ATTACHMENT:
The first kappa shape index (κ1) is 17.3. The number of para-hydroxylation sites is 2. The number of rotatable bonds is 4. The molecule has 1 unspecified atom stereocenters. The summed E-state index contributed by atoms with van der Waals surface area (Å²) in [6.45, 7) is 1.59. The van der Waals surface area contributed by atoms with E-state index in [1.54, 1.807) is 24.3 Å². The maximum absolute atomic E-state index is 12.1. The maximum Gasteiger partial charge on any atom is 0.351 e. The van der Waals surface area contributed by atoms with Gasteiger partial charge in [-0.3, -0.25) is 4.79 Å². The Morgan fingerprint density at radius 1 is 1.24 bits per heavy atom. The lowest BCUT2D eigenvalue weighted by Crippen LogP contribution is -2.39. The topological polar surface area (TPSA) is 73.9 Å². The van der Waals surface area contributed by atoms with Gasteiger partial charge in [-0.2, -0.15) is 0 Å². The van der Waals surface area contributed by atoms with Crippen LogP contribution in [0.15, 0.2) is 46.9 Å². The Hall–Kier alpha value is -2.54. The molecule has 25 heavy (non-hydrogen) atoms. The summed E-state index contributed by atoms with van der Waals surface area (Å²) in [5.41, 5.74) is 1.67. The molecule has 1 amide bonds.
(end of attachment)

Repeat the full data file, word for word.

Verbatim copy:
The first kappa shape index (κ1) is 17.3. The number of para-hydroxylation sites is 2. The number of rotatable bonds is 4. The molecule has 1 unspecified atom stereocenters. The summed E-state index contributed by atoms with van der Waals surface area (Å²) in [6.45, 7) is 1.59. The van der Waals surface area contributed by atoms with E-state index in [1.54, 1.807) is 24.3 Å². The maximum absolute atomic E-state index is 12.1. The maximum Gasteiger partial charge on any atom is 0.351 e. The van der Waals surface area contributed by atoms with Gasteiger partial charge in [-0.3, -0.25) is 4.79 Å². The Morgan fingerprint density at radius 1 is 1.24 bits per heavy atom. The lowest BCUT2D eigenvalue weighted by Crippen LogP contribution is -2.39. The topological polar surface area (TPSA) is 73.9 Å². The van der Waals surface area contributed by atoms with Gasteiger partial charge in [-0.2, -0.15) is 0 Å². The van der Waals surface area contributed by atoms with Crippen LogP contribution in [0.15, 0.2) is 46.9 Å². The Hall–Kier alpha value is -2.54. The molecule has 25 heavy (non-hydrogen) atoms. The summed E-state index contributed by atoms with van der Waals surface area (Å²) in [5.41, 5.74) is 1.67. The molecule has 1 amide bonds.